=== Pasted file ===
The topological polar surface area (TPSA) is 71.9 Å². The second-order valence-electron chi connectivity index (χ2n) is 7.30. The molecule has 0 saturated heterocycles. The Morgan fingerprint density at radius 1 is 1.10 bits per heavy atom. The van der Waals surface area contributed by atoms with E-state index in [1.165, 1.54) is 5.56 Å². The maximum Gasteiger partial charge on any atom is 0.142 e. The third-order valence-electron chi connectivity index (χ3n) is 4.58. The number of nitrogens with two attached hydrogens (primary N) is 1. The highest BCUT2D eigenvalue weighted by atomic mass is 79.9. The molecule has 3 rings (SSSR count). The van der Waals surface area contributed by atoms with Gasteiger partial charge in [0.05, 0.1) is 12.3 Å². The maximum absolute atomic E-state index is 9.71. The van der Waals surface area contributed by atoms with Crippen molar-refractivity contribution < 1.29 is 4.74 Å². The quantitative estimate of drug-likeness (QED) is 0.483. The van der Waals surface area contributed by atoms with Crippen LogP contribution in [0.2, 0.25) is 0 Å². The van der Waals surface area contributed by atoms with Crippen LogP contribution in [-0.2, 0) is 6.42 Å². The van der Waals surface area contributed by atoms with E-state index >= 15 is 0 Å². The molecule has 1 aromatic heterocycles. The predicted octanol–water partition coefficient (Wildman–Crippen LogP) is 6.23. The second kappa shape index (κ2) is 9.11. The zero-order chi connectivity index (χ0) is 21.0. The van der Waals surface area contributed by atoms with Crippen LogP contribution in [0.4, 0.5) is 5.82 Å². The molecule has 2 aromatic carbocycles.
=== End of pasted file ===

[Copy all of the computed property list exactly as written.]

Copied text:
The topological polar surface area (TPSA) is 71.9 Å². The second-order valence-electron chi connectivity index (χ2n) is 7.30. The molecule has 0 saturated heterocycles. The Morgan fingerprint density at radius 1 is 1.10 bits per heavy atom. The van der Waals surface area contributed by atoms with E-state index in [1.165, 1.54) is 5.56 Å². The maximum Gasteiger partial charge on any atom is 0.142 e. The third-order valence-electron chi connectivity index (χ3n) is 4.58. The number of nitrogens with two attached hydrogens (primary N) is 1. The highest BCUT2D eigenvalue weighted by atomic mass is 79.9. The molecule has 3 rings (SSSR count). The van der Waals surface area contributed by atoms with Gasteiger partial charge in [0.05, 0.1) is 12.3 Å². The maximum absolute atomic E-state index is 9.71. The van der Waals surface area contributed by atoms with Crippen molar-refractivity contribution < 1.29 is 4.74 Å². The quantitative estimate of drug-likeness (QED) is 0.483. The van der Waals surface area contributed by atoms with Crippen LogP contribution in [0.2, 0.25) is 0 Å². The van der Waals surface area contributed by atoms with Crippen LogP contribution in [-0.2, 0) is 6.42 Å². The van der Waals surface area contributed by atoms with E-state index >= 15 is 0 Å². The molecule has 1 aromatic heterocycles. The predicted octanol–water partition coefficient (Wildman–Crippen LogP) is 6.23. The second kappa shape index (κ2) is 9.11. The zero-order chi connectivity index (χ0) is 21.0. The van der Waals surface area contributed by atoms with Crippen LogP contribution in [0.4, 0.5) is 5.82 Å². The molecule has 2 aromatic carbocycles.